A 12-year-old Mexican-American girl moves in with her estranged grandfather, who tells her fantastic tales she thinks might be true.
The summer before seventh grade, Carolina (she now calls herself Carol) can't believe her bad luck. Instead of hanging with her friends in Albuquerque, Carol moves with her family to the New Mexico desert to help her paternal grandfather, Serge, whom she's never met. Serge suffers from dementia and thinks "Caro-leeen-a" needs to learn about her roots. He tells her the area's drought is because of the lack of bees, but Carol hears buzzing and spots bees. While her parents prepare to sell Serge's sheep ranch and her older sister, Alta, complains, Carol bonds with Serge over his fairy tales about Sergio and Rosa's centuries-old love story sustained by a magical life-giving tree. With shades of Tuck Everlasting flavored with Latin American magical realism, the atmospheric story within a story shines. But the debut author is less skilled with characterization. Supporting characters don't evolve, and several details don't add up, such as Carol’s calling Serge "Grandpa" instead of "Abuelo" or her mom’s secret mastery of Mexican cuisine despite her use of Hamburger Helper at home. Despite minor flaws, Serge and Carolina's story is a touching reminder to "squeeze the juice out of every day" and remember where (and who) you call home.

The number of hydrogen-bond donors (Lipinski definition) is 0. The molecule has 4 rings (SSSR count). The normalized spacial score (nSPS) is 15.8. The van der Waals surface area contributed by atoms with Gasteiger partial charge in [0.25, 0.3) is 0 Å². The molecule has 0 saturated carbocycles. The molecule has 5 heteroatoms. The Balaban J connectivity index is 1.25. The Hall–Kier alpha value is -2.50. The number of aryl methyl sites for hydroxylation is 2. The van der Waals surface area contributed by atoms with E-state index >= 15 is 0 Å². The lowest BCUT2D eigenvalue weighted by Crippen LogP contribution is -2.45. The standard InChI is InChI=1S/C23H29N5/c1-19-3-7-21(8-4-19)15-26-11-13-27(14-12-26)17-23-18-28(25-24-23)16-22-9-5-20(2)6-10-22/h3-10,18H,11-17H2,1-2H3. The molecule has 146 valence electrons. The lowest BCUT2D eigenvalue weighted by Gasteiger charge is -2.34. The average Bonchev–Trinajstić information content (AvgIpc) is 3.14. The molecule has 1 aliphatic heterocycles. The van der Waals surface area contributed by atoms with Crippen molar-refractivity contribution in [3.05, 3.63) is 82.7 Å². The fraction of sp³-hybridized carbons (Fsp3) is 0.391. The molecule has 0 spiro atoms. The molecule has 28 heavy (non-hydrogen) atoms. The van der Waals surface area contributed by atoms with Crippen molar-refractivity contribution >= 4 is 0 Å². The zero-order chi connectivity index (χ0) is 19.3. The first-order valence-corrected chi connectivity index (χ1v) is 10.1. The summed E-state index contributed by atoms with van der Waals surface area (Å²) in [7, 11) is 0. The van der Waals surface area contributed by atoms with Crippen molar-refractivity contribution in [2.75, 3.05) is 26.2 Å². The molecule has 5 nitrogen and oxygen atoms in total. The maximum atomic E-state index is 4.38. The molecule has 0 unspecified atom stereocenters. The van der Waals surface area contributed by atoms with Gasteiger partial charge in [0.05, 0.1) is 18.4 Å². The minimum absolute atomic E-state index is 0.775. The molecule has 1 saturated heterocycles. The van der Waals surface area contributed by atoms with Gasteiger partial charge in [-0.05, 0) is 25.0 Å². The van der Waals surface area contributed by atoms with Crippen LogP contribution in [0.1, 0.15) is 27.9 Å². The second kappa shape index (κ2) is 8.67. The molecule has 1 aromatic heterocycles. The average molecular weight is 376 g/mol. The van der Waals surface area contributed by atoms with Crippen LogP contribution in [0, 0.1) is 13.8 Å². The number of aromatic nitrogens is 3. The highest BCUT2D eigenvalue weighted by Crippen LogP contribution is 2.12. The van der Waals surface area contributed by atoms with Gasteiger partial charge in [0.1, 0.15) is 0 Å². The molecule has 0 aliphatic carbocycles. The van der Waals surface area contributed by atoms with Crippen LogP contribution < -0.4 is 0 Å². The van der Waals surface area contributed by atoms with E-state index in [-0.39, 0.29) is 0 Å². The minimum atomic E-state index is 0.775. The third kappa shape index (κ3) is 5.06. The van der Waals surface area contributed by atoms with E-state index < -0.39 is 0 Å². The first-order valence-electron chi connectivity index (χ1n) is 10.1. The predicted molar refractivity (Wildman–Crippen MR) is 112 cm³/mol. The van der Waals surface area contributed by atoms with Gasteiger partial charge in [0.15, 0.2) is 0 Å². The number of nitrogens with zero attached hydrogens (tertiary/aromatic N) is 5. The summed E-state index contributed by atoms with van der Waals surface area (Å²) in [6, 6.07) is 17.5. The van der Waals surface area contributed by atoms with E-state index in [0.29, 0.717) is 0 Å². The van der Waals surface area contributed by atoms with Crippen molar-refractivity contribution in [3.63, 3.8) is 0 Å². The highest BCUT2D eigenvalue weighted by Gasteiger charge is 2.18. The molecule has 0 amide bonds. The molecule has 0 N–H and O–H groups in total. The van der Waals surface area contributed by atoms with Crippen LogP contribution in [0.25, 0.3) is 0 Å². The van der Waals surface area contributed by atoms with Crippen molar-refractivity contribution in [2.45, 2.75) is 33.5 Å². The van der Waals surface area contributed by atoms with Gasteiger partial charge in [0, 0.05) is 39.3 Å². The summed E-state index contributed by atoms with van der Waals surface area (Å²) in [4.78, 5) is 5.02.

A poignant intergenerational story about finding and honoring your roots. (Fiction. 10-14)